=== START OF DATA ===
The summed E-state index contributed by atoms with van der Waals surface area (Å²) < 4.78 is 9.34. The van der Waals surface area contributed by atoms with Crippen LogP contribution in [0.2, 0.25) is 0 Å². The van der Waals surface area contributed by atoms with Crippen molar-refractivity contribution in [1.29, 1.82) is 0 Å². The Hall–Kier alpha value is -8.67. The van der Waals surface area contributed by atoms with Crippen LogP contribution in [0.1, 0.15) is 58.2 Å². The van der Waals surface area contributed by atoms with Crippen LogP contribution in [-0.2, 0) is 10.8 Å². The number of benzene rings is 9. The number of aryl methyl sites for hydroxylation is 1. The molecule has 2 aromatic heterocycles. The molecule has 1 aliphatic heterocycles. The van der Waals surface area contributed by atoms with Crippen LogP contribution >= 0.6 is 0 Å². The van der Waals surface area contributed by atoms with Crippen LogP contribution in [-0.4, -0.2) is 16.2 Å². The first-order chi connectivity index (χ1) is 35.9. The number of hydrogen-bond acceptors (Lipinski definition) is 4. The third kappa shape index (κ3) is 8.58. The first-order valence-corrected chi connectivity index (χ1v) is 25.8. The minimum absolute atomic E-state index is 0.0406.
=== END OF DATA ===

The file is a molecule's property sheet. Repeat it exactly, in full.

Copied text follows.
The summed E-state index contributed by atoms with van der Waals surface area (Å²) < 4.78 is 9.34. The van der Waals surface area contributed by atoms with Crippen LogP contribution in [0.2, 0.25) is 0 Å². The van der Waals surface area contributed by atoms with Crippen molar-refractivity contribution in [1.29, 1.82) is 0 Å². The Hall–Kier alpha value is -8.67. The van der Waals surface area contributed by atoms with Crippen LogP contribution in [0.1, 0.15) is 58.2 Å². The van der Waals surface area contributed by atoms with Crippen LogP contribution in [-0.2, 0) is 10.8 Å². The number of benzene rings is 9. The number of aryl methyl sites for hydroxylation is 1. The molecule has 2 aromatic heterocycles. The molecule has 1 aliphatic heterocycles. The van der Waals surface area contributed by atoms with Crippen LogP contribution >= 0.6 is 0 Å². The van der Waals surface area contributed by atoms with Crippen LogP contribution in [-0.4, -0.2) is 16.2 Å². The first-order chi connectivity index (χ1) is 35.9. The number of hydrogen-bond acceptors (Lipinski definition) is 4. The third kappa shape index (κ3) is 8.58. The first-order valence-corrected chi connectivity index (χ1v) is 25.8. The minimum absolute atomic E-state index is 0.0406.